NHS Southend hospital is a part of the Mid and South Essex (MSE) NHS Foundation Trust. The trust has ambitious targets when it comes to decarbonising it’s building stock, aspiring to decarbonise by at least 10% by 2025. The three-story Cardigan Building, part of the NHS Southend hospital estate, is the first building to seek optimisation with the help of the Hysopt Software. The building, a 700-bed healthcare facility that houses facilities including maternity, operating theatres, wards, and an IC-unit, serves a population of around 340.000 people.
The Trust had already sought out a heat pump solution to produce hot water and cooling as a low carbon demonstrator project. The building itself, is a stand-alone building with its own boiler house, low temperature water system and gas metering. The system in place had never received any major updates in its almost 27 years of existence. “The building therefore seemed quite a good candidate to be used as a proof of concept for validation with the Hysopt Digital Twin”, testifies Manoj Chohan, head of sustainability at MSE.
The use of Hysopt’s Digital Twin
The Hysopt Optimisation Software was used to as a proof of concept for the initially proposed heat pump installation, by creating a digital twin of the existing installation. The results indicated high operating temperatures, low delta T’s and high pump consumption due to hydraulic imbalances. Manoj explains “At this stage, we were looking at engaging an electric heat pump manufacturer. Hysopt was not only able to model the existing distribution system, but also comment on their recommendations.”
After the review of the current installation and the proposed design concept for the heat pump installation. The Hysopt Digital Twin software showed the following:
- Only a third of the cooling rejected from the domestic hot water production would be recovered to help cool the building in the summer.
- The overall seasonal coefficient of performance was much lower than anticipated (3.3. instead of >5 suggested by the supplier). This identifies a clear performance gap between promised and actual system performances.
- The proposed heat pump solution would deliver an overall carbon and cost reduction of 14%, but with an ROI of 36 years!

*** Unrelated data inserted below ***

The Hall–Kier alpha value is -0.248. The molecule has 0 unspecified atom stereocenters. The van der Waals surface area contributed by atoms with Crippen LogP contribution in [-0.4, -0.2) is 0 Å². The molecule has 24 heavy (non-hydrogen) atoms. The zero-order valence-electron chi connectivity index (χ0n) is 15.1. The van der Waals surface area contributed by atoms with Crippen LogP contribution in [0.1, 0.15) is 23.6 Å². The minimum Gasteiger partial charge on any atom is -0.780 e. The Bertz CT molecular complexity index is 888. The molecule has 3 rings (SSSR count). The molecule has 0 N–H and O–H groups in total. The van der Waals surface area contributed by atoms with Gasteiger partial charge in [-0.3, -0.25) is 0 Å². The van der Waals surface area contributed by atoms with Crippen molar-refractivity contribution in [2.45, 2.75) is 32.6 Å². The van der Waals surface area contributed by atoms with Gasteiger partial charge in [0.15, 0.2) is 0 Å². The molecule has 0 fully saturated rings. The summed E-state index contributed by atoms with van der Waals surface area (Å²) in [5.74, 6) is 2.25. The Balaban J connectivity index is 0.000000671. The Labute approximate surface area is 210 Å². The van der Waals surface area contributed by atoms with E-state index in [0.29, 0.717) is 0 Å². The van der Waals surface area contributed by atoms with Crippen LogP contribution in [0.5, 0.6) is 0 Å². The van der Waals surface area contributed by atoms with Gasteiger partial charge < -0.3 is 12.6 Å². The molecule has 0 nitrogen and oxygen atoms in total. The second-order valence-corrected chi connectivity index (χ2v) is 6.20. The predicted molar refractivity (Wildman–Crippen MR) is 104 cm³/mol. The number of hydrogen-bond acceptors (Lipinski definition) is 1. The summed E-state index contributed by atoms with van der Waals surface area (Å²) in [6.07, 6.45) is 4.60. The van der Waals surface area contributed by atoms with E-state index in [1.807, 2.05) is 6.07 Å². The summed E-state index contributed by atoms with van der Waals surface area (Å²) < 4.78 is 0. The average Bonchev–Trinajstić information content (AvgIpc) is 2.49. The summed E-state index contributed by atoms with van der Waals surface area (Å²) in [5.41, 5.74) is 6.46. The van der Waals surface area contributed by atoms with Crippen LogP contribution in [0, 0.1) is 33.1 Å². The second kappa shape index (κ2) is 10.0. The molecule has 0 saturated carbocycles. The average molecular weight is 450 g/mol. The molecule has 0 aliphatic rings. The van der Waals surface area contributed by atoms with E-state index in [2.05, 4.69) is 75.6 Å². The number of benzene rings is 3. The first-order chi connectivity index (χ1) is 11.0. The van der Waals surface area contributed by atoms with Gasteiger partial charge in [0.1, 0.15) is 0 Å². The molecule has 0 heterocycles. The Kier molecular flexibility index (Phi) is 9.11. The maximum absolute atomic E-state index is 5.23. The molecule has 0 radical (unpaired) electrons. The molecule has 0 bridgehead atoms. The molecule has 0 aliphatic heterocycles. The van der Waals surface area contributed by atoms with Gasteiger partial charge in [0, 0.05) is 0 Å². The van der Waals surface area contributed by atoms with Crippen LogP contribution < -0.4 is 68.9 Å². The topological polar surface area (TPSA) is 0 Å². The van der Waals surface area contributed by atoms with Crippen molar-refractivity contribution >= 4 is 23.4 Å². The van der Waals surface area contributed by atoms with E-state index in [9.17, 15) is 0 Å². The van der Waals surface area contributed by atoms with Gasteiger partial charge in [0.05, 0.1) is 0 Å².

Important side note! The lower performance rates are not caused by the heat pump itself but is caused by the way it was planned to be hydraulically implemented into the existing installation.
“Generally speaking, engineers, design consultants or people like myself, we tend to replace “like for like”. That’s the concept, that’s the theory…and that stays with you. With the Hysopt digital twin, you can provide science-based knowhow and evidence to justify, or question suggested options. For me, the added value, is being informed so you can challenge or debate the like for like replacement and put things in that you otherwise wouldn’t or convert the entire system” Manoj explains.
Bringing “choice” to the table
Alternative options were put into the already created digital twin of the system. The option of upgrading the heating installation from a constant to a variable flow was modelled, and a range of optimisation options were offered. The new simulation of the Cardigan building’s heating and cooling system (before the application of heat pumps) showed a potential of 16% carbon savings and 21% annual energy cost savings. All of this with a ROI of 5 years, because of the significantly lower CAPEX investments! How? Because this option entailed only to change a range of pumps and valves and reprogramming the buildings energy management system – not the application of a heat pump.
Manoj continues “We are a hospital. We need to make sure that the environmental conditions are not compromised. We cannot say we put in a smaller pump, so we have less energy costs, but half the building has problems in summer with comfort conditions. The Hysopt design model is quite innovative, because of the engineering and science that goes behind it. Take it from the concept, the design, and the physical installation…giving it then six months and take than the learnings to other buildings in the future.”
Heat pumps: yes or no?
Improving the existing installation through optimising the existing hydraulic installation, was the logical first step to achieve carbon savings within a finite capital budget envelope. This way the Cardigan Building will be optimally prepared for a future integration of heat pumps due to significantly lower operating temperatures. These will make it possible to not only integrate heat pumps for domestic hot water, but also for space heating, thereby creating an opportunity to save a lot more carbon!
Going the extra mile
The NHS’ climate goals are ambitious. John Henry, director of Specialist Services at MSE, explains;” We are very keen on taking innovation forward, not only in carbon and energy reduction, but also in clinical practice and several other technology areas. We want to be at the forefront of low carbon, and I have a plan to take forward a low or zero carbon hospital, and to be leaders on that front. We have taken Southend Hospital as our initial model.”
Manoj adds: “For me, it’s putting in plans and equipment that are designed with the Hysopt engineering concept, and ultimately install equipment that will deliver the needed service… all without compromise.” He elaborates; “We have a green plan to become net zero by 2050 that is aligned with national programs. The NHS put it a bit tighter and more ambitious and is looking at 2040 to influence emissions on scope 1 and 2, and eventually 2045 for the entire scope 3 supply chain”.
John Henry concludes: “What this work with Hysopt and its Optimisation Software has done, has put us back in control of our design and commissioning, and in my view, Trusts need to reclaim the informed client role”